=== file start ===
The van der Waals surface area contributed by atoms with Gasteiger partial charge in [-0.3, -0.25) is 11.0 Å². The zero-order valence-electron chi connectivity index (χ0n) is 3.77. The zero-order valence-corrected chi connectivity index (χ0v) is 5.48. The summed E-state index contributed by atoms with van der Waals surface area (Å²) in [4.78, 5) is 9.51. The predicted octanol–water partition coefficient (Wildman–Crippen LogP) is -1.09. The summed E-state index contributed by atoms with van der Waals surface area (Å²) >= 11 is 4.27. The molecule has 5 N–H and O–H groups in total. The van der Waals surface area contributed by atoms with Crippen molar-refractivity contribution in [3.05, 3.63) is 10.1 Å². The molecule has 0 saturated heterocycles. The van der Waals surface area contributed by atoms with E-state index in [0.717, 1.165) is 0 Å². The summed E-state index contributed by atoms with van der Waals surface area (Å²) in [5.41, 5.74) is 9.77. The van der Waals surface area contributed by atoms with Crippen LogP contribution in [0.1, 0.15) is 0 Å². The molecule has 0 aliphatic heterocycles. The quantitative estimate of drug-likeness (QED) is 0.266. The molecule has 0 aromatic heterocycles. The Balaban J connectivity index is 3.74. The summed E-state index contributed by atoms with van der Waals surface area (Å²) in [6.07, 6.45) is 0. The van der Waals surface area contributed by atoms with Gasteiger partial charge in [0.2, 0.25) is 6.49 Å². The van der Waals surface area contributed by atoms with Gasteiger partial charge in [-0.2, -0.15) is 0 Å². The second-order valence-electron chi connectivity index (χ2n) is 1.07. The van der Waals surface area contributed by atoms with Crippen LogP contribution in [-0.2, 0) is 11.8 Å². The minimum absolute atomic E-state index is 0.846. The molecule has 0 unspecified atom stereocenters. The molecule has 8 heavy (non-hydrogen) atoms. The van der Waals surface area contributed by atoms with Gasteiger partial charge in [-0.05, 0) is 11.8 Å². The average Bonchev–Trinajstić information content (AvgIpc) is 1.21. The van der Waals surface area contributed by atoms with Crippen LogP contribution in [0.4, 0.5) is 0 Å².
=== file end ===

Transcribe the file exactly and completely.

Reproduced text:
The van der Waals surface area contributed by atoms with Gasteiger partial charge in [-0.3, -0.25) is 11.0 Å². The zero-order valence-electron chi connectivity index (χ0n) is 3.77. The zero-order valence-corrected chi connectivity index (χ0v) is 5.48. The summed E-state index contributed by atoms with van der Waals surface area (Å²) in [4.78, 5) is 9.51. The predicted octanol–water partition coefficient (Wildman–Crippen LogP) is -1.09. The summed E-state index contributed by atoms with van der Waals surface area (Å²) >= 11 is 4.27. The molecule has 5 N–H and O–H groups in total. The van der Waals surface area contributed by atoms with Crippen molar-refractivity contribution in [3.05, 3.63) is 10.1 Å². The molecule has 0 saturated heterocycles. The van der Waals surface area contributed by atoms with E-state index in [0.717, 1.165) is 0 Å². The summed E-state index contributed by atoms with van der Waals surface area (Å²) in [5.41, 5.74) is 9.77. The van der Waals surface area contributed by atoms with Crippen LogP contribution in [0.1, 0.15) is 0 Å². The molecule has 0 aliphatic heterocycles. The quantitative estimate of drug-likeness (QED) is 0.266. The molecule has 0 aromatic heterocycles. The Balaban J connectivity index is 3.74. The summed E-state index contributed by atoms with van der Waals surface area (Å²) in [6.07, 6.45) is 0. The van der Waals surface area contributed by atoms with Gasteiger partial charge in [0.2, 0.25) is 6.49 Å². The van der Waals surface area contributed by atoms with Gasteiger partial charge in [-0.2, -0.15) is 0 Å². The second-order valence-electron chi connectivity index (χ2n) is 1.07. The van der Waals surface area contributed by atoms with Crippen LogP contribution in [-0.2, 0) is 11.8 Å². The minimum absolute atomic E-state index is 0.846. The molecule has 0 unspecified atom stereocenters. The molecule has 8 heavy (non-hydrogen) atoms. The van der Waals surface area contributed by atoms with Gasteiger partial charge in [-0.05, 0) is 11.8 Å². The average Bonchev–Trinajstić information content (AvgIpc) is 1.21. The van der Waals surface area contributed by atoms with Crippen LogP contribution in [0.4, 0.5) is 0 Å².